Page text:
Australian researchers have discovered that dietary fiber from carbs and other sources extends good health while aging.

Growing Old Healthier and Longer

Scientists from the Westmead Institute for Medical Research conducted a decade-long study of successful aging. They defined the term as being able to avoid: chronic disease, cancer, dementia, depression, heart disease, stroke, and respiratory ailments.
The findings from the study were published in The Journals of Gerontology: Medical Sciences. The lead author of the paper claims, “…the relationship between carb intake and healthy aging was significant…” Those who ate proper amounts of dietary fiber avoided most chronic pitfalls of aging and remained most healthy overall.

The Study and Surprising Results

The diets of 1,609 participants aged 49 and above were studied. The scientists factored the peoples’ intake of total carbs, fiber from carbs, total fiber, and sugar. After a 10-year follow-up, the results were surprising. Those who had the highest intake of fiber or total fiber had an almost 80 percent greater chance of living a healthy, long life.
Those who had the highest sugar intake levels were more apt to suffer from diabetes, high blood pressure, and dementia. The researchers reported that cereals and bread are good for our diet, as long as there is sufficient fiber content.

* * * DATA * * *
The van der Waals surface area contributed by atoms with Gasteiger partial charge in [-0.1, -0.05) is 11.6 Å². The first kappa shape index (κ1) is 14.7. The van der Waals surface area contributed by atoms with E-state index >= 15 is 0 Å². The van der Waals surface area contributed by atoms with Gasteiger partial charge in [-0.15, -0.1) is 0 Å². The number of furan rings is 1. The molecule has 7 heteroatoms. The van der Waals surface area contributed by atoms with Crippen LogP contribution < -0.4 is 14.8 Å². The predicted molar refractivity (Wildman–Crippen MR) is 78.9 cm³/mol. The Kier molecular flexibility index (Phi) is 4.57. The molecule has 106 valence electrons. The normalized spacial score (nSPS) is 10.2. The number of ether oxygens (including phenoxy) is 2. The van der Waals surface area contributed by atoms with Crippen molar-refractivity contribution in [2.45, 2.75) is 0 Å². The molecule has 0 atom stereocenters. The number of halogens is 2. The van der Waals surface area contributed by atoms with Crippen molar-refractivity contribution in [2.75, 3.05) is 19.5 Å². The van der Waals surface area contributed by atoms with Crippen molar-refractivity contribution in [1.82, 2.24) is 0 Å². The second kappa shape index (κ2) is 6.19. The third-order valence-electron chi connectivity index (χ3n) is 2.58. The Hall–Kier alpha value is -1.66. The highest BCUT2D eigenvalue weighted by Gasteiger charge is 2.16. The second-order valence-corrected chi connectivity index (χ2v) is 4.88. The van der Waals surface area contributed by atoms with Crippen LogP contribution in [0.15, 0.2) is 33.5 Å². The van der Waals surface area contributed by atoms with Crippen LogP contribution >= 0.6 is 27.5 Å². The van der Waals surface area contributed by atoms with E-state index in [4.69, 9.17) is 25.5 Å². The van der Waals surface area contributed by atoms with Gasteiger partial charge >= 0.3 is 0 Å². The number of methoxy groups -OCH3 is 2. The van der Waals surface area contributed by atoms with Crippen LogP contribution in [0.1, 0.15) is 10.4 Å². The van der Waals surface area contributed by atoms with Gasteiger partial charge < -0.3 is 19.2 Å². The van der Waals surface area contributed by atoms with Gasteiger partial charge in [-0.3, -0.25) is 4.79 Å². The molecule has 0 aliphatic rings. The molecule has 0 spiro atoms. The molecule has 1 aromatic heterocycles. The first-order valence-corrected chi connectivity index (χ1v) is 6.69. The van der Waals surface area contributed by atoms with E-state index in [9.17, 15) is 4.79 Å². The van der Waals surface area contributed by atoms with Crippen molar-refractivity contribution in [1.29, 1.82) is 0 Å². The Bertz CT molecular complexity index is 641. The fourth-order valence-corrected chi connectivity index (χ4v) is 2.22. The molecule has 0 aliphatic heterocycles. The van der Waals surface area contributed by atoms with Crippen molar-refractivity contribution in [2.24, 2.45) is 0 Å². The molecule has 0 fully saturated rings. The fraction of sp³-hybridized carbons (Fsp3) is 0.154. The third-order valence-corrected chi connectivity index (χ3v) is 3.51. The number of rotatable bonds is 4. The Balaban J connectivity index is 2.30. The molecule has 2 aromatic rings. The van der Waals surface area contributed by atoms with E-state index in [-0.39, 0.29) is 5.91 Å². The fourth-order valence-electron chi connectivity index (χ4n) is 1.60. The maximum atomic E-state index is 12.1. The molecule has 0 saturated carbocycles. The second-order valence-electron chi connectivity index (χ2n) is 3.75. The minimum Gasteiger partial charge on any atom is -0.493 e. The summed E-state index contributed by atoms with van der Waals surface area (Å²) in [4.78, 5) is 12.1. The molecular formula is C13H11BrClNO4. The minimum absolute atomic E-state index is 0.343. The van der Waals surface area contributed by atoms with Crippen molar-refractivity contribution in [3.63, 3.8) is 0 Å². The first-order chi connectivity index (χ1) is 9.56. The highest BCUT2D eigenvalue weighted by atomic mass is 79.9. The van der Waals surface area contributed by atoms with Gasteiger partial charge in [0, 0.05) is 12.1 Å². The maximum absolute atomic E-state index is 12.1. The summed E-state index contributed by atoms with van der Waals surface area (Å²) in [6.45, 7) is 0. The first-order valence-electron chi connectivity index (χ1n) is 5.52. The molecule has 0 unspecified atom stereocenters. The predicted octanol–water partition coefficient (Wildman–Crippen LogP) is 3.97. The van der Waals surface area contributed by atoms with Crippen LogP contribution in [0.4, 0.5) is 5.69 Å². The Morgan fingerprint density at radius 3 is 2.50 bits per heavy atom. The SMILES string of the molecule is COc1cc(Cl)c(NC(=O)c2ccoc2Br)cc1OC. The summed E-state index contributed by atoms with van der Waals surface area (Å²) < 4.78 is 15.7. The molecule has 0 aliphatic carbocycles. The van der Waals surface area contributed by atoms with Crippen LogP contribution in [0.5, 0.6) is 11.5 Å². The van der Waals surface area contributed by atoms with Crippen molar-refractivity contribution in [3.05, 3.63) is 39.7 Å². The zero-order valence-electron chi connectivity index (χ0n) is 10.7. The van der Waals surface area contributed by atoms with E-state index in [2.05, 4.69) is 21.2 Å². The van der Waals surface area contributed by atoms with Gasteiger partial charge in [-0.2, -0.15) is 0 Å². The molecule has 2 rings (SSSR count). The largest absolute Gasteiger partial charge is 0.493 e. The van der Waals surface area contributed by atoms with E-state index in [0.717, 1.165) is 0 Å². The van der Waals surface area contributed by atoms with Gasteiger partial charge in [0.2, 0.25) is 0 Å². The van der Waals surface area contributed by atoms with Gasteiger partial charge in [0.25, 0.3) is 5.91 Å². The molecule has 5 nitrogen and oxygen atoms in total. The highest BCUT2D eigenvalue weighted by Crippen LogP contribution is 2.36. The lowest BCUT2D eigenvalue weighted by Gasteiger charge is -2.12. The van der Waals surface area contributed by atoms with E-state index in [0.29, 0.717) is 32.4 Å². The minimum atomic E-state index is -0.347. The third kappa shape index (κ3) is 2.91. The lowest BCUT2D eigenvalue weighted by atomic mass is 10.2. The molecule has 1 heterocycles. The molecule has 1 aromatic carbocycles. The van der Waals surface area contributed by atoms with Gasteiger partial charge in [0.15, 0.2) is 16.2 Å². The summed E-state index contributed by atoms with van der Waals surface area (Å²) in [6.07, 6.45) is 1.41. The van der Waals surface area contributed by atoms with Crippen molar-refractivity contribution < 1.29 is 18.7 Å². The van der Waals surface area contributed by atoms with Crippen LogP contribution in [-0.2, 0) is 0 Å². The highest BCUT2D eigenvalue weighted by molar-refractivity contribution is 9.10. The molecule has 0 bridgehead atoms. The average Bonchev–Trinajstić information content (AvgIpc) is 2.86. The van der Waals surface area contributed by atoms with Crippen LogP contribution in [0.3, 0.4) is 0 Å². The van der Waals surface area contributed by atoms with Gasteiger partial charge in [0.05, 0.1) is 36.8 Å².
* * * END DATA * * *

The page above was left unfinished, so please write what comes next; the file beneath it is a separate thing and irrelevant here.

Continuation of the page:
How to Do Carbs Math

We’ve all been taught to count carbs. The problem is that our food labels are misleading. The total number is not as important the “net” number of carbohydrates.
Take the total number on the label under the carbohydrate listing. For example, 20 grams. Subtract the listed amount of fiber, let’s say it’s 5. Your net carbs will be 15. You want that number low, but you want a high fiber count. Fiber carbs are not fattening—you can digest them!
Non-fiber carbs are fattening because they’re not as filling, not easily digestible, and mostly turn into sugar.
Also, beware of sugar alcohols such as sorbitol, maltitol, and lacitol. They appear to keep the sugar content down on the label, but they don’t in reality. They can metabolize into sugar. Additionally, those sugars can be listed as fiber content, but they are not. Labelling laws are lax and loopholes are discovered and used widely in our American food industry. The good news is, however, we are learning more about nutrition and healthy living every day. Live long and eat fiber!
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